Homeschooling for us was not an option, it was a necessity. My daughter was formerly diagnosed ADHD with DSI (Dysfunction in Sensory Integration) combined with OCD in the second grade. By third grade she had added migraines and ulcer like symptoms to her repertoire. She was miserable and hated school, learning, and anything related to it. She struggled to keep herself together throughout the school day's distractions and missed most of the instruction (which quite frankly did not appeal to her learning style anyway.) She would then come home and melt down (I'm talking two year old tantrum melt downs the minute her feet crossed the threshold, without the ability to vocalize what was troubling her.) Relating to her siblings was unbearable and she still faced at least 2 hours per night in homework. I will say she did have one truly remarkable teacher in fourth grade and we did see some improvements in her demeanor only to be shut down again during state tests and again the following year.

    With Middle School approaching, we knew we had no choice but to homeschool our daughter T. We had begged and pleaded with the school system for 3 years with a 504 Acommodation Plan on our side but with no successs. We knew if we had not had success with one academic teacher that it would be impossible to gain acceptance of T's accommodations (which were simple to implement and proved to work for her) with 5 different academic teachers. So I, with a full time and part time job, began our journey.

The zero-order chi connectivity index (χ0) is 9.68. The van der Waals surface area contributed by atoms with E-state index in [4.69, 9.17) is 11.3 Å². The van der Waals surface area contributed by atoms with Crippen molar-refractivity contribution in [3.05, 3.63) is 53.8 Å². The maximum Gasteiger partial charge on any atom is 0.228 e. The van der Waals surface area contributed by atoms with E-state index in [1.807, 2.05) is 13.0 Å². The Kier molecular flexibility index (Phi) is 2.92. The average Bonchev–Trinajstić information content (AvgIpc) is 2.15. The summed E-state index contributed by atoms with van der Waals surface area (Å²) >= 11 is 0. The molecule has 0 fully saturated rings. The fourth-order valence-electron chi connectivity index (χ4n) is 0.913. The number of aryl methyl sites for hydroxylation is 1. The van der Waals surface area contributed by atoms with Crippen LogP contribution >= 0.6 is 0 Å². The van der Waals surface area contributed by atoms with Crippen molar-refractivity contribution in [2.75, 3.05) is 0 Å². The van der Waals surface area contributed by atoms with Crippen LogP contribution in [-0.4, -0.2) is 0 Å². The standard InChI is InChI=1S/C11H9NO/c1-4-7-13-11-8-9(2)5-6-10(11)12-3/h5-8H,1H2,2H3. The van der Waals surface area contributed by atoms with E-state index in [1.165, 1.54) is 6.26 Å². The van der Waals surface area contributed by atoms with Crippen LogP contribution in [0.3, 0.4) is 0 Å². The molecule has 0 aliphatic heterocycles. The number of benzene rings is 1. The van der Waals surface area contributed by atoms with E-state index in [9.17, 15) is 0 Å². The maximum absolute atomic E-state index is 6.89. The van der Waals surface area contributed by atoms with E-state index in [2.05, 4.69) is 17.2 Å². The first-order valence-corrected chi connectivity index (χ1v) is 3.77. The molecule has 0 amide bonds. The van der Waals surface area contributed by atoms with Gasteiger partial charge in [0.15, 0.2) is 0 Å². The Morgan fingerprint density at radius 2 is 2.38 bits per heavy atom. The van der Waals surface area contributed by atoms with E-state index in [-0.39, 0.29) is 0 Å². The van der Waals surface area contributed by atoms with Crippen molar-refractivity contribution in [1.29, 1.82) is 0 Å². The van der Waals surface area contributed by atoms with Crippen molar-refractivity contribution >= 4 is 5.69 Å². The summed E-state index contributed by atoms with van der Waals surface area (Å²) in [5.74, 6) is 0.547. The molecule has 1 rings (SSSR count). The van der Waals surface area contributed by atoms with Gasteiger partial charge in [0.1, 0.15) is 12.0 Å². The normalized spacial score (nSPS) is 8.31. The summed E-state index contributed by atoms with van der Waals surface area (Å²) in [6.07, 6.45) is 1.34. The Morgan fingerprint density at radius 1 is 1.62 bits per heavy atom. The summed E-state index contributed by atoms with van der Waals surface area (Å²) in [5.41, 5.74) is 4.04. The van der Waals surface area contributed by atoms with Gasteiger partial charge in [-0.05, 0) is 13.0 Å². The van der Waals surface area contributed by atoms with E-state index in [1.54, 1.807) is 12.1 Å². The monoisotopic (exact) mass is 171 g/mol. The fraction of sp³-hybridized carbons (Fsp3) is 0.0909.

It was truly a blessing from God that I found Time 4 Learning. I expected some resistance at first since T typically has trouble warming to new things, but I can honestly say that from the very first day, she loved it! I could not believe it. Humor has become very important to her and she thought the lessons were very funny and would show them to her brothers repeatedly. I have never heard her complain about the lessons.

    Not only was T4L a blessing for T, it was for me also. I was really stretched thin from developing her lesson plans from scratch since I could not find a curriculum that I believed would appeal to her. My main goal was for her to learn to enjoy learning (at any level).

    Today, after only one year, she is a completely different child. She laughs and is truly happy in her own skin. Her DSI issues are much less extreme and are tolerable for the first time in her 12 years. T4L filled a need for us and I am truly grateful.